If you’re married or involved in a long-term relationship, you may have experienced one of those horrifying moments when your spouse or significant other says or does something that causes your mouth to drop open and the following words to come out: “I—I thought I knew you.”
It may be something trivial, like whether you pronounce “endive” as “N-dive” or “on-DEEV,” or something important, like politics: ”I can’t believe you don’t support the cause of the neo-sans-culottes against the oppressive revanchist regime in Upper Volta!”
In my case, the issue is cultural. Not American League versus National League, Protestant versus Catholic (that’s a story for another day), or Crest versus Colgate. I’m talking about high versus low culture.
When we were dating, my wife and I explored each other’s interests. I took her to the ballet, which she loves, and she accompanied me to jazz clubs. We may not have shared each other’s enthusiasms completely, but we understood them. Or we thought we did.
The snake in our Garden of Eden bit me the night I suggested we go to a play. “Sure,” my wife said. “What do you want to see?”
“Shakespeare,” I replied.
You would have thought I had proposed that we spend the night watching demolition derby, or pro wrestling.
“You have got to be kidding me!” she said, and it was clear she wasn’t kidding.
“But,” I said, “you like the symphony, and art galleries, and the ballet. I thought …”
“Never mind what you thought,” she said, cutting me off like a police sergeant giving me the third degree. “I’ll go to see Shakespeare over my own dead body.” Hell hath no fury, to coin a phrase, like a former economics major asked to attend a play delivered in Elizabethan English.
Don’t get me wrong. I had a normal (well, relatively normal) boyhood. I played baseball, rode a bike, owned a BB gun. I didn’t spend my Saturdays under the covers reading Robert Louis Stevenson’s “A Child’s Garden of Verses.” The first time I read any Shakespeare—”Julius Caesar,” sophomore year in high school—it didn’t take. It was probably the “friends, Romans, countrymen” line, which I seemed to recall having heard first in a Bugs Bunny cartoon.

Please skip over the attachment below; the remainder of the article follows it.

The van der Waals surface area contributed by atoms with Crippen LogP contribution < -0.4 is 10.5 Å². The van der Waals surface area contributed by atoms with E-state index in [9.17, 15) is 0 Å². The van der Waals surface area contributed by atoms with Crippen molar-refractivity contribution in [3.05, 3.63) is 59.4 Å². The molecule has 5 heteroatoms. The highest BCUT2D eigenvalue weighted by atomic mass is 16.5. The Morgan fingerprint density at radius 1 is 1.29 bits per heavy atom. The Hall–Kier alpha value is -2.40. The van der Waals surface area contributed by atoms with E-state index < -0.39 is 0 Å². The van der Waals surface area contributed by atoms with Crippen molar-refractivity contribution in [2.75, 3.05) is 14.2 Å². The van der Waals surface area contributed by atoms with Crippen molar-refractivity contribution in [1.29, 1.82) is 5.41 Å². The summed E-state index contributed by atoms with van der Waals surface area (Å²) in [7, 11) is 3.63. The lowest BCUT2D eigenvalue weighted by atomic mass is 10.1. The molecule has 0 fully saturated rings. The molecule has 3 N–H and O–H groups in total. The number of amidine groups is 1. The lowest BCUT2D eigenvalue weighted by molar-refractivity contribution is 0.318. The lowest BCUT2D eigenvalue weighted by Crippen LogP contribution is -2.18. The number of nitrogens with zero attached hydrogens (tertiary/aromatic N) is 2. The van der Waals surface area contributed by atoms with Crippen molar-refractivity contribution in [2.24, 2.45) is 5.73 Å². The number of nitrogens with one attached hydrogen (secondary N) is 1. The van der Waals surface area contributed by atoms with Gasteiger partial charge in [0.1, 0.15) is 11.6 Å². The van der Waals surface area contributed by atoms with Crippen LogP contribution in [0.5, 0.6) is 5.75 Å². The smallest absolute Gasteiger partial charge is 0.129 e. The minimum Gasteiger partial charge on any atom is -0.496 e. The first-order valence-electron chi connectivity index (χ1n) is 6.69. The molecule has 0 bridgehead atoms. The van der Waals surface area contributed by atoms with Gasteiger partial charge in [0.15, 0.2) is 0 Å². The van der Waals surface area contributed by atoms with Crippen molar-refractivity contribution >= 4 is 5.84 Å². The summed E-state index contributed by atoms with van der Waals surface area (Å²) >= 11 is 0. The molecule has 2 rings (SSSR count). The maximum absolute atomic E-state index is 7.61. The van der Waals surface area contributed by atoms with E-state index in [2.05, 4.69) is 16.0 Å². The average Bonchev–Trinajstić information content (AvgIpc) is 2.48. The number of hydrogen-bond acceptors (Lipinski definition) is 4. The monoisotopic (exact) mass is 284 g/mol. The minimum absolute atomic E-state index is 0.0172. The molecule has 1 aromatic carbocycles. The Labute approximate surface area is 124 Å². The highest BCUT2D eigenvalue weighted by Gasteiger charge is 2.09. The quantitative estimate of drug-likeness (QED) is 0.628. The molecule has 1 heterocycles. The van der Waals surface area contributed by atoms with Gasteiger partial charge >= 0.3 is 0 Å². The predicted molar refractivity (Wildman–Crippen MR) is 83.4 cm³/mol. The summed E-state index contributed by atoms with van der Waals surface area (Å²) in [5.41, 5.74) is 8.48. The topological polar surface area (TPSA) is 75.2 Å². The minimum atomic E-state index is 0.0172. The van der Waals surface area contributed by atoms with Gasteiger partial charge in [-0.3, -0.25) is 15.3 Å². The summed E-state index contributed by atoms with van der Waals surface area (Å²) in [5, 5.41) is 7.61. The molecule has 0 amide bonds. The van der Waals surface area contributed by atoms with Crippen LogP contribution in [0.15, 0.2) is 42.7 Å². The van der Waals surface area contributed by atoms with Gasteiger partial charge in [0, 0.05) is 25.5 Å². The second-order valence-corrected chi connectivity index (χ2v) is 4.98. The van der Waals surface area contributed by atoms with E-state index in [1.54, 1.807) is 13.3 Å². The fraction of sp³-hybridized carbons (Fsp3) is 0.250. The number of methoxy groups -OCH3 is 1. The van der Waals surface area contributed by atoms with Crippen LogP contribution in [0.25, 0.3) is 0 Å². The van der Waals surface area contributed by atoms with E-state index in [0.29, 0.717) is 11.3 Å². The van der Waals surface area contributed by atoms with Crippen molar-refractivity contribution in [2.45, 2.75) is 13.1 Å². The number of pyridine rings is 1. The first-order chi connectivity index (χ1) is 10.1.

It wasn’t until senior year in high school, when I read “Macbeth,” that the Bard clicked for me. It wasn’t the bloody violence of the play–that was still available on the Gillette “Friday Night Fights.” It was the way the three witches’ prophecy—that Macbeth would rule “until Great Birnam Wood to high Dunsinane Hill shall come”—gives him false confidence that is dashed at the play’s conclusion when (Elizabethan spoiler alert!) his enemies cloak themselves in tree branches as camouflage and advance upon his castle. It struck me at the time (and still does) as more creative than “In-a-Gadda-da-Vida,” my previous adolescent standard for high art.
During courtship, lovers understandably want to present themselves to each other as somewhat better than they really are, with more refined tastes and manners than they will exhibit after many years of marriage. It is those moments when we let down our guards to reveal our inner lowbrow that the strongest ties of sympathy are formed.
Mine came at a particularly opaque modern dance performance that I pretended to appreciate and even enjoyed for the first three numbers. My snoring after the intermission gave me away—I do not like modern ballet.
Prior to her Shakespeare moment, my wife had given me an intimation of her true nature on the night of the annual Christmas performance of Handel’s “Messiah,” a Boston tradition. As we made our way toward Symphony Hall, she began to whistle, not the Hallelujah chorus, but Foreigner’s “Hot Blooded”—which is also a great song, don’t get me wrong, but if the elderly couple walking in front of us hadn’t lost their ability to hear high notes, they would have been appalled.
My wife’s out of town this weekend, and I could have spent yesterday watching the Patriots (which she has learned to live with) while smoking a cigar (which she bans). But instead—since we always want what we can’t have—I watched, as I have several times before, Kenneth Branagh’s version of Shakespeare’s “Henry V.”
And smoked a cigar.
Con Chapman is a Boston writer whose work has appeared in The Atlantic, The Christian Science Monitor, and The Boston Globe, among other publications. His biography of Johnny Hodges, Duke Ellington’s alto saxophonist, is forthcoming from Oxford University Press.